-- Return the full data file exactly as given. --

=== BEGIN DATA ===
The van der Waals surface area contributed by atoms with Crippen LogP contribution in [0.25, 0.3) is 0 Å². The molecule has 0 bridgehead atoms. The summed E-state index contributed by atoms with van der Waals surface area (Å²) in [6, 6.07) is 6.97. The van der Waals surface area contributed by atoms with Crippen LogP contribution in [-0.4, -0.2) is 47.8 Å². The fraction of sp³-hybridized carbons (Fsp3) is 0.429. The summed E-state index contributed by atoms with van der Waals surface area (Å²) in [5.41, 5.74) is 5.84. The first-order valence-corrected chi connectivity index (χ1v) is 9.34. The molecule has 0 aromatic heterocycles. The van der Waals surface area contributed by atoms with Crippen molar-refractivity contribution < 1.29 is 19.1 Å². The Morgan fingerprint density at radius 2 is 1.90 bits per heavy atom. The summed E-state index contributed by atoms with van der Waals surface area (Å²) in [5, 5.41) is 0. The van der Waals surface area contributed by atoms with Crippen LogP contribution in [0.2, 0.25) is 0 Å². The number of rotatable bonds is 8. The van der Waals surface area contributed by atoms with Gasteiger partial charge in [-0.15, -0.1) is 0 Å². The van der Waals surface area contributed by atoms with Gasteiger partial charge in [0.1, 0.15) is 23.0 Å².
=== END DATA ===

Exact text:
The van der Waals surface area contributed by atoms with Crippen LogP contribution in [0.25, 0.3) is 0 Å². The molecule has 0 bridgehead atoms. The summed E-state index contributed by atoms with van der Waals surface area (Å²) in [6, 6.07) is 6.97. The van der Waals surface area contributed by atoms with Crippen LogP contribution in [-0.4, -0.2) is 47.8 Å². The fraction of sp³-hybridized carbons (Fsp3) is 0.429. The summed E-state index contributed by atoms with van der Waals surface area (Å²) in [5.41, 5.74) is 5.84. The first-order valence-corrected chi connectivity index (χ1v) is 9.34. The molecule has 0 aromatic heterocycles. The van der Waals surface area contributed by atoms with Crippen molar-refractivity contribution < 1.29 is 19.1 Å². The Morgan fingerprint density at radius 2 is 1.90 bits per heavy atom. The summed E-state index contributed by atoms with van der Waals surface area (Å²) in [5, 5.41) is 0. The van der Waals surface area contributed by atoms with Crippen LogP contribution in [0.2, 0.25) is 0 Å². The number of rotatable bonds is 8. The van der Waals surface area contributed by atoms with Gasteiger partial charge in [-0.15, -0.1) is 0 Å². The van der Waals surface area contributed by atoms with Gasteiger partial charge in [0.1, 0.15) is 23.0 Å².